Monday, December 17, 2012

Fun Things that Happen When You Play Games in Class

My estimate is that 80% of ESL teachers in Korea know what a "Bomb Game" is. (And if you don't, ask me what it is right now.) Oh, funny you asked! Well, it's a Powerpoint-based trivia game: simple to play, easily adaptable to any class, and, most importantly, remarkably popular with students of any age. The gameplay is simple: students choose questions from a grid. Correct answers get them points. The catch is that some of the questions are special rounds during which teams can steal points from or switch points with other teams, and one or two of the questions are "bombs": choose them and everything blows up, resetting every team's score!

I threw together my own bomb game last night; it took me the better part of five hours because I was doing it from scratch. But getting less sleep was well worth it for the awesomeness that went down in my classes today.
Calvin and Hobbes! All images in this post are copyright Bill Watterson and courtesy random pockets of the Internet.
Here are some things that happens when you play a bomb game with my students:

1) Song. A group of six super-serious boys who are in it to win it gets the question, "Sing one line from any English Christmas song" groans at first, and then immediately launches into a surprisingly synchronized and good rendition of "We Wish You a Merry Christmas". I wish I'd recorded it, it was that fantastic.

2) Symbolism. "Spring" becomes ironically synonymous with death, since my version of the Bomb Game, based off of the snowball fights from Calvin and Hobbes, replaces an actual bomb with Spring, which comes to melt everyone and take away their points. Students were actually chanting "spring" like some sort of jinx before rival teams chose their questions.
copyright Bill Watterson
3) Student Said What? You discover that your students have a very poor grasp of American geography. (Q: "What are the two largest cities in the United States?" Everyone gets #1 New York, but what's the other? A: "Texas! San Francisco! Las Vegas! Miami! ALASKA!!!" they shout, to no avail.)

3b) Also, they know absolutely nothing about Hanukkah, or even Judaism for that matter. (Q: "What is the name of the eight-day Jewish winter holiday?" A: "Rebirth day! Black Friday! Maria! Kill sheep and put blood on door!" ... *facepalm*)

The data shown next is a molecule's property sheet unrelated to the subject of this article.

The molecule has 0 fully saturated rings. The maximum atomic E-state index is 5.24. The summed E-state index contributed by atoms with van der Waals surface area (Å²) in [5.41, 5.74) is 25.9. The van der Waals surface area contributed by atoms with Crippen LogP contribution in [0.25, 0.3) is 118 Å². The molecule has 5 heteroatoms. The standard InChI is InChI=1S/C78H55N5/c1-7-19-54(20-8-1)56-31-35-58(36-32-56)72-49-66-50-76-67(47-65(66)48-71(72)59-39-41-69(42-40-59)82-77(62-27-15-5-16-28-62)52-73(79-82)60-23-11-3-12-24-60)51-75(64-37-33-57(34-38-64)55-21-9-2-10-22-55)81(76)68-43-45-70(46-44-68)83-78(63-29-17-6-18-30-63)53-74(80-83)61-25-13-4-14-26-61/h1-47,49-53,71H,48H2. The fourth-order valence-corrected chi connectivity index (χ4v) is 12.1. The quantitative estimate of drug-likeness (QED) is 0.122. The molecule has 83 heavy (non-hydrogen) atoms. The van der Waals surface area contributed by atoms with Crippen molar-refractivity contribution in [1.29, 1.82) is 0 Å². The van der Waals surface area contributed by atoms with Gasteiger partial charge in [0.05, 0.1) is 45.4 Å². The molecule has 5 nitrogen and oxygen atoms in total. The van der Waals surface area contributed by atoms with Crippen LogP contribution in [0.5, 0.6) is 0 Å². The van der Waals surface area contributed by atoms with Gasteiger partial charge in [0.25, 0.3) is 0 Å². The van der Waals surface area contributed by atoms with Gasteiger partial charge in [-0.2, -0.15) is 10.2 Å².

4) Suspense. My write-up on Facebook after the first class I tried it on: "Just played this in class. Teams "HyoungraeDolph" and "Snowmen" were tied in the lead with 5 points each. It's team "Eve" (the 6 girls who banded together) up next, with only two items left. They choose ... a BOMB! Everyone's back to zero! Chaos ensues. And now, team "SingleChristmas" has the very last item: and it's a special round! Will they throw, duck, or taunt? They choose to throw... ... ... ... it's a hit! 2 points! SingleChristmas wins!"
copyright Bill Watterson
5) Singleness pathos. On that note, my students seem very fixated on the part of Christmas where they don't have a significant other to take to the Christmas lights show (as the holiday is very couples-oriented here in Korea). I had teams called "SingleChristmas", "Single Bells" (love!), and "Romantic Singles". Also, I had to change all of these names from "solo", the Konglish for "single".
copyright Bill Watterson
6) Surprise. And this is my proudest moment, as a teacher. Team "WhiteChristmas", clearly the underdogs in their class who missed almost every question thus far in the game, had the very last question: a fix-the-incorrect-grammar doozie that freaked them out as soon as they saw it. But they were also riding high on a recent spring melt that had reset the playing field. Only "Single Bells" had a single point, and everyone else was at 0. With confidence I'd never seen before, SB stood up from his seat and proclaimed the heck out of his answer, and he was absolutely correct! Here's a kid that I'd previously written off as one of the "simply uninterested" ones, proving that he knew a thing or two about English grammar. And guess what? That last question was worth three points. He won it for his team, and the entire class went ballistic. My co-teacher said she could hear the screams from our office, two doors down.

Sounds like success to me!
copyright Bill Watterson, a truly gifted cartoonist

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